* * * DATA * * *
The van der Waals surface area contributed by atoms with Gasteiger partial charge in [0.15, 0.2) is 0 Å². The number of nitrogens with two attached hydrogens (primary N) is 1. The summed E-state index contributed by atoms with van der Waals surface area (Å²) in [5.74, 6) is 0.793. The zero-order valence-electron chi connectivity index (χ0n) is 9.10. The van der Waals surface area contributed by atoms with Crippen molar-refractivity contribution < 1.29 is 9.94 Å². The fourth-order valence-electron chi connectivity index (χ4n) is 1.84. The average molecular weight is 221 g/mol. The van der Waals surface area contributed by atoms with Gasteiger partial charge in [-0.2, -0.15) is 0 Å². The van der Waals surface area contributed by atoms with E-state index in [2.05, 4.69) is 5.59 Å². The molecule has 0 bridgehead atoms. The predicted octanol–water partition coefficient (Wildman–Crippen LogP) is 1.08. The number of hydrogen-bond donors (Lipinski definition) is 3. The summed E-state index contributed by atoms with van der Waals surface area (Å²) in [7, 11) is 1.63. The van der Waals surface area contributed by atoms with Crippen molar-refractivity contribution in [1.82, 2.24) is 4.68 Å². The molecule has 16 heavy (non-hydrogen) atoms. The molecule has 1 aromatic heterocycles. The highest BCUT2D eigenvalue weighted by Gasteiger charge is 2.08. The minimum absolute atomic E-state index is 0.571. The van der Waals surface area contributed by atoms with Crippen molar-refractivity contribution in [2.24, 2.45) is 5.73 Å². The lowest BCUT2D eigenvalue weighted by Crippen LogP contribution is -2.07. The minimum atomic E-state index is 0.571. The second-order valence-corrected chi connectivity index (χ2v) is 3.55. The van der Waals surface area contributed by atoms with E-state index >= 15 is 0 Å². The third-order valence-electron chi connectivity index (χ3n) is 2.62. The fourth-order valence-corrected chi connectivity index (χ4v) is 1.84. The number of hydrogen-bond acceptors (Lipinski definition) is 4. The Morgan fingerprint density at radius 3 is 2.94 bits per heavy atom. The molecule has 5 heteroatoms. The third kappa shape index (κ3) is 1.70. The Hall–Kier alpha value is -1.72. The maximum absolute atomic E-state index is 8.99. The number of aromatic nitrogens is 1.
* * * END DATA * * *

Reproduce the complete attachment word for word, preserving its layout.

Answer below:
The van der Waals surface area contributed by atoms with Gasteiger partial charge in [0.15, 0.2) is 0 Å². The number of nitrogens with two attached hydrogens (primary N) is 1. The summed E-state index contributed by atoms with van der Waals surface area (Å²) in [5.74, 6) is 0.793. The zero-order valence-electron chi connectivity index (χ0n) is 9.10. The van der Waals surface area contributed by atoms with Crippen molar-refractivity contribution < 1.29 is 9.94 Å². The fourth-order valence-electron chi connectivity index (χ4n) is 1.84. The average molecular weight is 221 g/mol. The van der Waals surface area contributed by atoms with Gasteiger partial charge in [-0.2, -0.15) is 0 Å². The van der Waals surface area contributed by atoms with E-state index in [2.05, 4.69) is 5.59 Å². The molecule has 0 bridgehead atoms. The predicted octanol–water partition coefficient (Wildman–Crippen LogP) is 1.08. The number of hydrogen-bond donors (Lipinski definition) is 3. The summed E-state index contributed by atoms with van der Waals surface area (Å²) in [7, 11) is 1.63. The van der Waals surface area contributed by atoms with Crippen molar-refractivity contribution in [1.82, 2.24) is 4.68 Å². The molecule has 16 heavy (non-hydrogen) atoms. The molecule has 1 aromatic heterocycles. The highest BCUT2D eigenvalue weighted by Gasteiger charge is 2.08. The minimum absolute atomic E-state index is 0.571. The van der Waals surface area contributed by atoms with Crippen molar-refractivity contribution in [2.24, 2.45) is 5.73 Å². The lowest BCUT2D eigenvalue weighted by Crippen LogP contribution is -2.07. The minimum atomic E-state index is 0.571. The second-order valence-corrected chi connectivity index (χ2v) is 3.55. The van der Waals surface area contributed by atoms with E-state index >= 15 is 0 Å². The third-order valence-electron chi connectivity index (χ3n) is 2.62. The fourth-order valence-corrected chi connectivity index (χ4v) is 1.84. The number of hydrogen-bond acceptors (Lipinski definition) is 4. The Morgan fingerprint density at radius 3 is 2.94 bits per heavy atom. The molecule has 5 heteroatoms. The third kappa shape index (κ3) is 1.70. The Hall–Kier alpha value is -1.72. The maximum absolute atomic E-state index is 8.99. The number of aromatic nitrogens is 1.